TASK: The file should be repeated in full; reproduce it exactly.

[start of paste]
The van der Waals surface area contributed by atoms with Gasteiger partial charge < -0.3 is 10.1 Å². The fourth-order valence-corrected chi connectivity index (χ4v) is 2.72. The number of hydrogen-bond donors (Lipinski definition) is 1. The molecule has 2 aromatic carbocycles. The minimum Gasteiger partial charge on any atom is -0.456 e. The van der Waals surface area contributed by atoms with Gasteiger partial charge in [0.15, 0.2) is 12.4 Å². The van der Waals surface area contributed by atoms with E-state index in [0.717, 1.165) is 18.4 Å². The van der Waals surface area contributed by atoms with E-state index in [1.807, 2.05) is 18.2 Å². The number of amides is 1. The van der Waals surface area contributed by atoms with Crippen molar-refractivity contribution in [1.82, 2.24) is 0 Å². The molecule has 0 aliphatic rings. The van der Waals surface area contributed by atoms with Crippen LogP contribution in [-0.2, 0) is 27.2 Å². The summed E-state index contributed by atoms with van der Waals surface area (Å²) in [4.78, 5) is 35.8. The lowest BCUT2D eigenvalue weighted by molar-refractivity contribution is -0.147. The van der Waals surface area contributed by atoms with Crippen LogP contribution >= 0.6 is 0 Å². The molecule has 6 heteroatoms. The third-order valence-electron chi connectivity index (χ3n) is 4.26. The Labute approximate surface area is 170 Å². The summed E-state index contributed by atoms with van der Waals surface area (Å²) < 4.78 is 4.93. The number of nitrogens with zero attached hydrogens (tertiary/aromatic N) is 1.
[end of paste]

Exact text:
The van der Waals surface area contributed by atoms with Gasteiger partial charge < -0.3 is 10.1 Å². The fourth-order valence-corrected chi connectivity index (χ4v) is 2.72. The number of hydrogen-bond donors (Lipinski definition) is 1. The molecule has 2 aromatic carbocycles. The minimum Gasteiger partial charge on any atom is -0.456 e. The van der Waals surface area contributed by atoms with Gasteiger partial charge in [0.15, 0.2) is 12.4 Å². The van der Waals surface area contributed by atoms with E-state index in [0.717, 1.165) is 18.4 Å². The van der Waals surface area contributed by atoms with E-state index in [1.807, 2.05) is 18.2 Å². The number of amides is 1. The van der Waals surface area contributed by atoms with Crippen molar-refractivity contribution in [1.82, 2.24) is 0 Å². The molecule has 0 aliphatic rings. The van der Waals surface area contributed by atoms with Crippen LogP contribution in [-0.2, 0) is 27.2 Å². The summed E-state index contributed by atoms with van der Waals surface area (Å²) in [4.78, 5) is 35.8. The lowest BCUT2D eigenvalue weighted by molar-refractivity contribution is -0.147. The van der Waals surface area contributed by atoms with Crippen LogP contribution >= 0.6 is 0 Å². The molecule has 6 heteroatoms. The third-order valence-electron chi connectivity index (χ3n) is 4.26. The Labute approximate surface area is 170 Å². The summed E-state index contributed by atoms with van der Waals surface area (Å²) < 4.78 is 4.93. The number of nitrogens with zero attached hydrogens (tertiary/aromatic N) is 1.